• SDM is typically not used to configure basic functionality on a Cisco router
      • In fact, SDM cannot do all things
    CCNA Guide to Cisco Networking Fundamentals, Fourth Edition
  • CCNA Guide to Cisco Networking Fundamentals, Fourth Edition
  • Summary
    • When a router boots, it follows a set routine
    • Although a router’s boot process can vary, the typical boot process follows a standard sequence
    • If the Cisco IOS is set to load from a TFTP server, but the TFTP server cannot be located, then the IOS will boot from flash memory
    • If the IOS cannot be found in flash memory or on the TFTP server, then a limited version will boot from ROM
    CCNA Guide to Cisco Networking Fundamentals, Fourth Edition
  • Summary (continued)
    • If the Cisco IOS is set to load a configuration file from a TFTP server, but the file or server is not available, the configuration file will be loaded from NVRAM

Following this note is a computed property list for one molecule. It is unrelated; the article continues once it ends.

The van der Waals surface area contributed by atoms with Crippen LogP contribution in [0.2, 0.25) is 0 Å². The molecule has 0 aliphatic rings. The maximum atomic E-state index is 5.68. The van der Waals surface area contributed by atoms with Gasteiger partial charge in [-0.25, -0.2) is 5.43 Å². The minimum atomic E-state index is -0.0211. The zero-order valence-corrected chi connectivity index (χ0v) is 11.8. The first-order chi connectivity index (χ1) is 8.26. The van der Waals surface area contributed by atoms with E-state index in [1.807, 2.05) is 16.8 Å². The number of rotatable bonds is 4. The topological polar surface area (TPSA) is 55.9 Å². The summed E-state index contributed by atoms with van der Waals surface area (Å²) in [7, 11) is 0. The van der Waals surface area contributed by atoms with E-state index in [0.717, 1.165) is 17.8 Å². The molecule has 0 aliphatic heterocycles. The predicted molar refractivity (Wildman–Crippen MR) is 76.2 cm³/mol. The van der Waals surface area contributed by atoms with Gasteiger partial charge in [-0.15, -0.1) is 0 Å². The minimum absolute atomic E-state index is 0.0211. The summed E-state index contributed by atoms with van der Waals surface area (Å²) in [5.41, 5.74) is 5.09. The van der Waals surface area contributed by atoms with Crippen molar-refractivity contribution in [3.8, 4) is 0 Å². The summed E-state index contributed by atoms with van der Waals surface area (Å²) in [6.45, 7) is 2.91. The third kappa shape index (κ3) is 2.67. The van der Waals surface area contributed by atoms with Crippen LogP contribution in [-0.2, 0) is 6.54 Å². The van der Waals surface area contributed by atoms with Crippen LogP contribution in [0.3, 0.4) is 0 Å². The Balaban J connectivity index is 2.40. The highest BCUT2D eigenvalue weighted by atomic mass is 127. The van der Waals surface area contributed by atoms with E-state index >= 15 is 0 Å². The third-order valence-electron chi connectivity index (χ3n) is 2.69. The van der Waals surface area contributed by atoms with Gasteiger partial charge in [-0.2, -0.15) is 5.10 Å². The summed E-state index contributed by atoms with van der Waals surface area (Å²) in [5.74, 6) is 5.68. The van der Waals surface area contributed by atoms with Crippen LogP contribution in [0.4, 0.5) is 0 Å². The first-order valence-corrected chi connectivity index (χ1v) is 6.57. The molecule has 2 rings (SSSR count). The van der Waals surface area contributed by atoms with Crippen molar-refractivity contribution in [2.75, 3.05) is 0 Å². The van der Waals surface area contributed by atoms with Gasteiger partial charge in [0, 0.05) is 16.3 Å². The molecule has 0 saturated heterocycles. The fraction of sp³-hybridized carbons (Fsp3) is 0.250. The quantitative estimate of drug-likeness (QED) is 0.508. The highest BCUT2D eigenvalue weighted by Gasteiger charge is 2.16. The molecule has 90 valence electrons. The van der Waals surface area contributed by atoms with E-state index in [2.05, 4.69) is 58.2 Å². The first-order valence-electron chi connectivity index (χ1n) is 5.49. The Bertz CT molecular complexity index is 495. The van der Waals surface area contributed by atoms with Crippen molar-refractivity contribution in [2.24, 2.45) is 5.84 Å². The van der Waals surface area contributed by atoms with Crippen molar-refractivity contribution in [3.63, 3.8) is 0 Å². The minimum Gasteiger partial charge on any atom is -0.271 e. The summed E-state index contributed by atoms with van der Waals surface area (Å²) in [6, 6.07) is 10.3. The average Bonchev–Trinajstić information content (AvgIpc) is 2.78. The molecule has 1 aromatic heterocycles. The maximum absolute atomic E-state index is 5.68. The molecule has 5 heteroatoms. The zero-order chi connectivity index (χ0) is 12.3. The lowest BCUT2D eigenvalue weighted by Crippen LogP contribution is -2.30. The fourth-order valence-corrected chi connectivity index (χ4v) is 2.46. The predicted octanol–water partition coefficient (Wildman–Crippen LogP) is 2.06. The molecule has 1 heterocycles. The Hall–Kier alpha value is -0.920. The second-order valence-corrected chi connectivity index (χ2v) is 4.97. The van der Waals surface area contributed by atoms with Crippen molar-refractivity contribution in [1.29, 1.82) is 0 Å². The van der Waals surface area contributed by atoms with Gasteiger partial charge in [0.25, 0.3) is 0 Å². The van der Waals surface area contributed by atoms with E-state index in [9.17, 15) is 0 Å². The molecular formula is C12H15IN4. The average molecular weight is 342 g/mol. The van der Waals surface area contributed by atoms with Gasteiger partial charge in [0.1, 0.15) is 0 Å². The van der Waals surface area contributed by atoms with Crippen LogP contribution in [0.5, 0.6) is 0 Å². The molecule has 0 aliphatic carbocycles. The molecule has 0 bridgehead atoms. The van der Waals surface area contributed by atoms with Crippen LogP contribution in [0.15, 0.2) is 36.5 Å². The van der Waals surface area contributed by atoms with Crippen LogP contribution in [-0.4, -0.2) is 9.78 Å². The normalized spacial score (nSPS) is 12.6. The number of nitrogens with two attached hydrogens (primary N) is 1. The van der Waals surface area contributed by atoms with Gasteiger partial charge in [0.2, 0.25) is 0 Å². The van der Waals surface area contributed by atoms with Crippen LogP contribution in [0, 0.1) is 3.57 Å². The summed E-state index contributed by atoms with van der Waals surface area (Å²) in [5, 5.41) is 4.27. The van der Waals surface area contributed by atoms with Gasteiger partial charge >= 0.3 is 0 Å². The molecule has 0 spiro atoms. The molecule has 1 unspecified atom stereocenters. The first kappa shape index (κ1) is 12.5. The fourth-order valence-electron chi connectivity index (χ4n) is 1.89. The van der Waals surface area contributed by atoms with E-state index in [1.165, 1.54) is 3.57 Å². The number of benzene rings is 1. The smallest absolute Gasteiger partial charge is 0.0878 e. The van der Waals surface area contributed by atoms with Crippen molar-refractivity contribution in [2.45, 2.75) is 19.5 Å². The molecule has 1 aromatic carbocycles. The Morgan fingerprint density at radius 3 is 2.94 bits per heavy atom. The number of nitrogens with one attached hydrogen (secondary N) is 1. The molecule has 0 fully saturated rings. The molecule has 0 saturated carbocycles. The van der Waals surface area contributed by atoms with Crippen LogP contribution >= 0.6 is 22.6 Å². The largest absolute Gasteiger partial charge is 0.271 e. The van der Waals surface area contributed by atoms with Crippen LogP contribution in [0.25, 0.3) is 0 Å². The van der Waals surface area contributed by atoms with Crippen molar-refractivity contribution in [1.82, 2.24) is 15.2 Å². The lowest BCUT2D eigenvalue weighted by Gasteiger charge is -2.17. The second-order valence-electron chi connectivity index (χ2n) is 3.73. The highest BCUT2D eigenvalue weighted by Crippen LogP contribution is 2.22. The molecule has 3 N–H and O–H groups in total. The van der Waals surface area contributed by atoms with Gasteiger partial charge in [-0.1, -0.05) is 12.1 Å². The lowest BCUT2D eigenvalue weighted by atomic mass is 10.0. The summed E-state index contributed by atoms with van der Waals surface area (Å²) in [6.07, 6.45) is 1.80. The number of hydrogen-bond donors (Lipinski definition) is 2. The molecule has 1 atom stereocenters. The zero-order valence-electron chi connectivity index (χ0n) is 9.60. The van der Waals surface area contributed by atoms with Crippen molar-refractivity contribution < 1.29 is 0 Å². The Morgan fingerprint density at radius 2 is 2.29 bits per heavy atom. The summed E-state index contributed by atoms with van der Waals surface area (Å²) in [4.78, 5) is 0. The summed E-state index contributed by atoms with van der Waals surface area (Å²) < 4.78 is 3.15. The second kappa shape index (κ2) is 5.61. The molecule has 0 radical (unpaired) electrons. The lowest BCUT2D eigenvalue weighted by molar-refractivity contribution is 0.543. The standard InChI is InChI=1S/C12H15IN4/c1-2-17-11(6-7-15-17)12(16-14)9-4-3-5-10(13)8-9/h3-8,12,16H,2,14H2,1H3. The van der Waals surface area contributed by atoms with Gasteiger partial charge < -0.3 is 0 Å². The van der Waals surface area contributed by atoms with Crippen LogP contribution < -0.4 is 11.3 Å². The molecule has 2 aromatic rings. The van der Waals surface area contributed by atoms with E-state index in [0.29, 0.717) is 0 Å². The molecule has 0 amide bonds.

• The Cisco Discovery Protocol (CDP) shares information between Cisco devices about other local Cisco devices
    • CDP uses broadcasts to update neighbors every 60 seconds by default
    • Devices share information about their interface configurations and connections to other devices
    CCNA Guide to Cisco Networking Fundamentals, Fourth Edition
  • Summary (continued)
    • You can verify router connectivity to other systems by using telnet to determine if there is Application layer connectivity
    • If you cannot get connectivity at the Application layer, try Trace and Ping
    • One of the most important troubleshooting commands is the show interfaces command
    • Cisco’s Security Device Manager (SDM) is a Web-based tool designed to help you configure Cisco routers
    CCNA Guide to Cisco Networking Fundamentals, Fourth Edition